Continuing through October 14, 2019
A squirrel crashes loudly through the bushes as a middle-aged white couple, Jon and Paula, answer Chicago artist Tonika Lewis Johnson’s questions about living in Rogers Park, a far northside neighborhood of the city. Next to them, Maurice, a young Black man, looks quickly over his shoulder before laughing, “In Englewood, that might be a dog!” The three Chicagoans are seated on the couple’s back porch on North Hermitage Avenue, and Maurice counters the self gratified answers of Jon and Paula with some critical points about the area around his home on South Hermitage Avenue, some 20 miles down the same street. Throughout Johnson’s video, other Chicagoans with correlating addresses on the north and south ends of Chicago’s city-long avenues, or “Map Twins” as the artist calls them, meet at one home or the other, providing personal, one-to-one accounts of life in such a segregated city.
While the “Map Twin” Interviews are the crux of this exhibition, “Folded Map,” Johnson’s photographs of properties on the northside and southside speak just as much to her message, though they’re mostly devoid of figures. “6925 N. Ashland” features a 100 year old church with cherry red doors and a matching fence that is decorated with playful, cut-out butterflies. “6900 S. Ashland” shows a bus stop in front of a bricked up, boarded up liquor store. “6329 S. Paulina” is a likewise boarded up two-story home with empty lots on either side; while “6330 N. Paulina” is carefully kept, with a leafy garden and an American flag flying. These pairs of property are architectural signifiers of Chicago’s well-known issues of class, race and geography as they pertain to the north and south sides of the city.
Across the back wall of the gallery, a mural-sized map of the city spreads floor to ceiling, edge to edge. Here, Johnson invites us to place a peg at their address, and run a string from their home to their “map twin’s,” winding around the center pegs at the north-south dividing line of Madison Avenue. A satellite image of the city, the map is packed with tiny buildings, conveying the enormity of Chicago’s population and the vastness of the ground it covers. As a viewer engages in the process of connecting her pin to that of her map twin, a simple and powerful realization occurs. Through this map, Johnson adeptly counters the conceptual boundaries of neighborhood lines with a more concrete connecting line: the very street we share. Imagining our own “Map Twin,” picturing this individual as our counterpart, is a potent emotional experience that eschews the rather detached rhetoric that abounds in the media, especially as it concerns discussions of the issues on Chicago’s south side.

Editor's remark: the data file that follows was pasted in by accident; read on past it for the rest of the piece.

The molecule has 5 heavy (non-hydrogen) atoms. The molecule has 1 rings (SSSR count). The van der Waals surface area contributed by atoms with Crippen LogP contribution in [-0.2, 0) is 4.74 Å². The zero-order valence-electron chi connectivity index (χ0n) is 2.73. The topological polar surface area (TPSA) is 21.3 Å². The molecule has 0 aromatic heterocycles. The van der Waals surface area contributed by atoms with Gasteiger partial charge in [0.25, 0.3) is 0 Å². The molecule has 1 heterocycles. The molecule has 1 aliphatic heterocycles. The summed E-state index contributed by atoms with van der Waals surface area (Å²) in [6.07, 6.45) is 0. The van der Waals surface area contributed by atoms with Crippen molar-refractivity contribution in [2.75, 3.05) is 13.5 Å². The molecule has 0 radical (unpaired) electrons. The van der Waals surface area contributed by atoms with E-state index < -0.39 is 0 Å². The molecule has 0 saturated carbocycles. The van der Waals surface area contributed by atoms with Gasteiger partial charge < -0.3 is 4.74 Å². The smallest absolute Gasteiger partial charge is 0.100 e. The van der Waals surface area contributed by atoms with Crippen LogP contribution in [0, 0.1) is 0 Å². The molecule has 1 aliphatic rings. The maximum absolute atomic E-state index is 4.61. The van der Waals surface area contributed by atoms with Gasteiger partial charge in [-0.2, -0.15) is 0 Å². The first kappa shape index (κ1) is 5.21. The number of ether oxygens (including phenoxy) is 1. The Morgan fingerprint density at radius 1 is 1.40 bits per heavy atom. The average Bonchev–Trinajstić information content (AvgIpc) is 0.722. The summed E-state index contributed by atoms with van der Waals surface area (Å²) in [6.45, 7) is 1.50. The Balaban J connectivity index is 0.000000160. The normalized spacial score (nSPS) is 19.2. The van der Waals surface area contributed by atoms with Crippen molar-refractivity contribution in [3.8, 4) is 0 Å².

Residents in Johnson’s “Map Twin” interview video speak about worries of hipsters and gentrification in Rogers Park and Edgewater; and of crime, food deserts and lack of recreational and cultural activities for young people in Englewood. The differences among the lives of the “map twins” are revealed in these conversations. Eyebrows fly up at the disparity in property values. Pangs of white guilt are palpable during discussions of peace and safety at home.
Each pair of the artist’s “Map Twins” quickly finds their common ground, too: pride in their homes and neighborhoods, and a desire for strong communities of neighbors. Johnson’s “Folded Map” project resonates because we can’t help but internalize the experiences recorded as our own, leaving us wanting to connect with our own “Map Twin” and learn their stories.